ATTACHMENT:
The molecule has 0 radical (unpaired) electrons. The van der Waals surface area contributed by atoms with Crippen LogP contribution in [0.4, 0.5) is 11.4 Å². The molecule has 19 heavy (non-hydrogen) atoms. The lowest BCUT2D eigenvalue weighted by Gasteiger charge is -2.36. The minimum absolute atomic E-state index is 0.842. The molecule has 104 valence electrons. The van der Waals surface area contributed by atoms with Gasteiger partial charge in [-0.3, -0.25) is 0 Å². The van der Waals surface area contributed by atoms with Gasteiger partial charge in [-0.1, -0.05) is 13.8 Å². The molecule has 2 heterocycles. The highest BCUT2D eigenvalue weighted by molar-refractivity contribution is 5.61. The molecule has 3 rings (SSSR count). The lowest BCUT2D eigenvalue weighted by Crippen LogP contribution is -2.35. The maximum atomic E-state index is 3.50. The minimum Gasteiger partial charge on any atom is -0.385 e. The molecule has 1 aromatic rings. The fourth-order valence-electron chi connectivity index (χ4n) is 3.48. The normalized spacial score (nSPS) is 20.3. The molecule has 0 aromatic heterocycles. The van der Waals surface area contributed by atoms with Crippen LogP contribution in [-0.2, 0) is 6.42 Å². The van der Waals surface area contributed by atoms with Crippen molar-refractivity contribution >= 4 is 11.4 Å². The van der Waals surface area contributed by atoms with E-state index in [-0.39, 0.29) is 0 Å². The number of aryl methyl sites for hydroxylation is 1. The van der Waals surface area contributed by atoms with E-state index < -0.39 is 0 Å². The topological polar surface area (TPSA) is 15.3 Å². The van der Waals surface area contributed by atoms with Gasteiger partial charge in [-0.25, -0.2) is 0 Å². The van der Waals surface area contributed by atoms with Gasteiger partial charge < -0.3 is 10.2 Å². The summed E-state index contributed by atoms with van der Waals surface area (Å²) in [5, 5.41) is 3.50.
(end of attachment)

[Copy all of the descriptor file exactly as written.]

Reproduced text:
The molecule has 0 radical (unpaired) electrons. The van der Waals surface area contributed by atoms with Crippen LogP contribution in [0.4, 0.5) is 11.4 Å². The molecule has 19 heavy (non-hydrogen) atoms. The lowest BCUT2D eigenvalue weighted by Gasteiger charge is -2.36. The minimum absolute atomic E-state index is 0.842. The molecule has 104 valence electrons. The van der Waals surface area contributed by atoms with Gasteiger partial charge in [-0.3, -0.25) is 0 Å². The van der Waals surface area contributed by atoms with Gasteiger partial charge in [-0.1, -0.05) is 13.8 Å². The molecule has 2 heterocycles. The highest BCUT2D eigenvalue weighted by molar-refractivity contribution is 5.61. The molecule has 3 rings (SSSR count). The lowest BCUT2D eigenvalue weighted by Crippen LogP contribution is -2.35. The maximum atomic E-state index is 3.50. The minimum Gasteiger partial charge on any atom is -0.385 e. The molecule has 1 aromatic rings. The fourth-order valence-electron chi connectivity index (χ4n) is 3.48. The normalized spacial score (nSPS) is 20.3. The molecule has 0 aromatic heterocycles. The van der Waals surface area contributed by atoms with Crippen LogP contribution in [-0.2, 0) is 6.42 Å². The van der Waals surface area contributed by atoms with Crippen molar-refractivity contribution >= 4 is 11.4 Å². The van der Waals surface area contributed by atoms with E-state index in [-0.39, 0.29) is 0 Å². The number of aryl methyl sites for hydroxylation is 1. The van der Waals surface area contributed by atoms with E-state index < -0.39 is 0 Å². The topological polar surface area (TPSA) is 15.3 Å². The van der Waals surface area contributed by atoms with Gasteiger partial charge in [-0.25, -0.2) is 0 Å². The van der Waals surface area contributed by atoms with Gasteiger partial charge < -0.3 is 10.2 Å². The summed E-state index contributed by atoms with van der Waals surface area (Å²) in [5, 5.41) is 3.50.